Research on mice brain cells reveals the possible causes of anxiety

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an illustration showing a brain affected with anxiety
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(Last Updated On: December 19, 2018)

Anxiety is the most common type of mental condition affecting 1/8th of the total population around the world (Dhawan, Kumar et al. 2001). It is a feeling of fear, nervousness, panic, and worries about something with unknown and doubtful outcomes.

People often confuse anxiety with depression. In anxiety, the intimidation that one experiences are future-oriented. The fear is predicated upon the idea as to ‘what if’ anything of such hurtful nature happens in future. Whereas with depression, there is a history involved.  Any event of the past triggers the chain of thoughts that lead to one thinking of all the worst-case scenarios that could happen.

Types of anxiety disorders:

Following are some of the types of anxiety disorders:

  1. Panic disorder:

A panic attack is a feeling of terror and fear. A person experiencing a panic attack becomes sweat and may experience chest pain. Sometimes a person may feel like having a heart attack.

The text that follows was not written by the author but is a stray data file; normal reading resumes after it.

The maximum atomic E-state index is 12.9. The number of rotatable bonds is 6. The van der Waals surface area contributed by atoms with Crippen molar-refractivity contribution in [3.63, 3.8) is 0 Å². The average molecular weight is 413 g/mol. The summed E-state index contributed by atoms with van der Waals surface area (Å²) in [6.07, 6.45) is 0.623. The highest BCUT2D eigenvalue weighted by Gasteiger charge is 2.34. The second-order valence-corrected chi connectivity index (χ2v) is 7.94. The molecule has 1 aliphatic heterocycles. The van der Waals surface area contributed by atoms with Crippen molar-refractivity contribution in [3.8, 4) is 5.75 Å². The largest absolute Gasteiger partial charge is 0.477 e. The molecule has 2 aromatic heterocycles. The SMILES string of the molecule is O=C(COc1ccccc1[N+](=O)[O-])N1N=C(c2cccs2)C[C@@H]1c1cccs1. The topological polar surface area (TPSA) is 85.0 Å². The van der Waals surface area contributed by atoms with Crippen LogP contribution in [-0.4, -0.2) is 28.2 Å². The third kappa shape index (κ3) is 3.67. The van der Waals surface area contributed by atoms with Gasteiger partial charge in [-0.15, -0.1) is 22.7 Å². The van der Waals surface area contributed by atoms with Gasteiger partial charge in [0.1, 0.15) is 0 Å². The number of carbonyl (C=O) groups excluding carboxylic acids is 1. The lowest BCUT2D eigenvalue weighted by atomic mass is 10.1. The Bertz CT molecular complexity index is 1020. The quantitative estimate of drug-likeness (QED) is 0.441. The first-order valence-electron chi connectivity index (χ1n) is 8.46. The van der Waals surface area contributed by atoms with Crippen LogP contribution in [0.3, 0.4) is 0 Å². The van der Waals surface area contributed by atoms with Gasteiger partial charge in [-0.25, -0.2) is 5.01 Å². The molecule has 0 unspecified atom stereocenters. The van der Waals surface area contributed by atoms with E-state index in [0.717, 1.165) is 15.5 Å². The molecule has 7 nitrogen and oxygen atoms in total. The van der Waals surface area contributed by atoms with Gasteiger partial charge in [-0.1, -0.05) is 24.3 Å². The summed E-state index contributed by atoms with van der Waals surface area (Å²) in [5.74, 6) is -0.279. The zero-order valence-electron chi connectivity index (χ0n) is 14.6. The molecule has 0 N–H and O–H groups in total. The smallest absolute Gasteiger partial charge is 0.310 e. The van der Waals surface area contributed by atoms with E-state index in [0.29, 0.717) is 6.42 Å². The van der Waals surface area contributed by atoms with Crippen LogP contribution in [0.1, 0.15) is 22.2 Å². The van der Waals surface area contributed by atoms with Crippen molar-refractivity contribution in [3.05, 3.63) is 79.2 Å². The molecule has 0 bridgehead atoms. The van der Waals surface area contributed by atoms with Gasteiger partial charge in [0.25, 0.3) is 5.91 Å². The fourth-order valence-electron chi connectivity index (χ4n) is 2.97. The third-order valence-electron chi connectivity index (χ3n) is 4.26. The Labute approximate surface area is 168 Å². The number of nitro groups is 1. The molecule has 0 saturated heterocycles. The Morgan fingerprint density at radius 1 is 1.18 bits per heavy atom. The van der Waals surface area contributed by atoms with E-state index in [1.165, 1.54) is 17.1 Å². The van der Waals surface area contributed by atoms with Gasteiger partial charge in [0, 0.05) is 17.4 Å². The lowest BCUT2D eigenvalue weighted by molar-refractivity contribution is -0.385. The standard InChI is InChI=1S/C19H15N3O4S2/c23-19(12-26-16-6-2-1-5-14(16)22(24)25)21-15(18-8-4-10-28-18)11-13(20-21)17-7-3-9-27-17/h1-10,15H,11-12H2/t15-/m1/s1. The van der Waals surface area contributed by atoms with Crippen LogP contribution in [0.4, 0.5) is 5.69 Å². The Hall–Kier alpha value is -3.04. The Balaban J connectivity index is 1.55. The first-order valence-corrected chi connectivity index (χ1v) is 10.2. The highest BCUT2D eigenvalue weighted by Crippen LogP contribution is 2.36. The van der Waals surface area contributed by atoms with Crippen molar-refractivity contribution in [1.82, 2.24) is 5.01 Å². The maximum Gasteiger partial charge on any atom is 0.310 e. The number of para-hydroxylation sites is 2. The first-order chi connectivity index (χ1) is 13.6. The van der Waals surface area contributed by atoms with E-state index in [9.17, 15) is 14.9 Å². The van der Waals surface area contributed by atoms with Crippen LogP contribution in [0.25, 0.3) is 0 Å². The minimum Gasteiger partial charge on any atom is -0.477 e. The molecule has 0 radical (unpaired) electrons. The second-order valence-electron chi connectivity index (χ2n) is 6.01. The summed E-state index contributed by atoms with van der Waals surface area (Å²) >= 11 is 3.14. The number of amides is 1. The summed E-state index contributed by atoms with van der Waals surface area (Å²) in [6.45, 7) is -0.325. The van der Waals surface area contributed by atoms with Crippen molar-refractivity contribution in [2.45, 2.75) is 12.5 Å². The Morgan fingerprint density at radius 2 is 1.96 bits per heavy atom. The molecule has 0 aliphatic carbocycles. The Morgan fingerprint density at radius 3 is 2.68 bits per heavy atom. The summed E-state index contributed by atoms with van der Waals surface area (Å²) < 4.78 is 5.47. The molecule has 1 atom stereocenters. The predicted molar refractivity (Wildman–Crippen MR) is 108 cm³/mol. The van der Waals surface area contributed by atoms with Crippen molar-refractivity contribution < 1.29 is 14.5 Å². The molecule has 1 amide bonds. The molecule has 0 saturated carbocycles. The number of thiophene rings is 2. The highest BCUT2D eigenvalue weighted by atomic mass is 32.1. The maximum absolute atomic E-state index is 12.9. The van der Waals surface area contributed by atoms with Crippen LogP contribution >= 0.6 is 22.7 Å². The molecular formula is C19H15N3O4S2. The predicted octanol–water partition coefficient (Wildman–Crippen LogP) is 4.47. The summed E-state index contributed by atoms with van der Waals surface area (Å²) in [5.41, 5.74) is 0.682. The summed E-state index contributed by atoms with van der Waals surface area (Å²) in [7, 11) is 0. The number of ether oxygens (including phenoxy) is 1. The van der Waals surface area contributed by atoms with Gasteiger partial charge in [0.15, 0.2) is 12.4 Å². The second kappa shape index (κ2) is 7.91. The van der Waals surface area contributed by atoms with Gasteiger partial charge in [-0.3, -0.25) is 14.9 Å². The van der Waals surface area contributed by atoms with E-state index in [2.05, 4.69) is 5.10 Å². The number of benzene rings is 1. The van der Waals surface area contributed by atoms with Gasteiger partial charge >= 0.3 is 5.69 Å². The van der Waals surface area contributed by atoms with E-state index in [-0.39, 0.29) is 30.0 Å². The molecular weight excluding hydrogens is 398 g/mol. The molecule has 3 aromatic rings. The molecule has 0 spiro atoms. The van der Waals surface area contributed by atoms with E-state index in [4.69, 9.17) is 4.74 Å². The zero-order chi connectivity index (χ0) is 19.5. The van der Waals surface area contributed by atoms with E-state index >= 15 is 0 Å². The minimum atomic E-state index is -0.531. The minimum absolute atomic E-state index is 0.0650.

1. Illness anxiety disorder:

Illness anxiety disorder is the anxiety about your health.

  1. Phobia:

Phobia is the extreme fear of something. It might be an object, situation, and activity. For example, people often fear heights and flying.

  1. Social Anxiety Disorder:

In Social Anxiety Disorder, the person experiences an intense fear of being judged by other people in a social situation.

  1. Generalized Anxiety Disorder:

In a Generalized Anxiety Disorder, one gets worried without any solid reason.

SAD

Marked Fear of Social Situations

GAD

Worry that Lasts for Months

PD

Recurrent  Panic Attacks

  • Nauseous when people are around
  • Blushing, sweating
  • Hard time talking to people
  • Staying away from crowded places
  • Fear of being judged or humiliated or embarrassed
  • Feeling wound up or over the edge
  • Easily fatigued
  • Irritability
  • Difficulty in concentrating
  • Blanking out
  • Sleep problems  (unsatisfying sleep, difficulty in sleeping)
  • Sudden and repeated attacks of intense fear
  • The feeling of being out of control during PA
  • Avoidance of places where PAs have occurred previously
  • Dreading the next PA

SAD: Social Anxiety Disorder

GAD: Generalized Anxiety Disorder

PD: Panic Disorder

Its Symptoms

  • Panic
  • Feelings of fear
  • Cold
  • Nausea
  • Dizziness
  • Feeling numb
  • Problem in breathing
  • difficulty in sleeping
  • Tension
  • Not staying calm
  • Tingling hands or feet
  • Uneasiness
  • excessively sweating
  • Increased in heart rate

Previous researches on Anxiety:

The neurobiological mechanisms that lead to anxiety, however, may not be completely known but recent studies tell us that the dysfunction of the amygdala, hippocampus, medial prefrontal cortex, and anterior cingulate cortex may be the cause ((Cannistraro and Rauch 2003).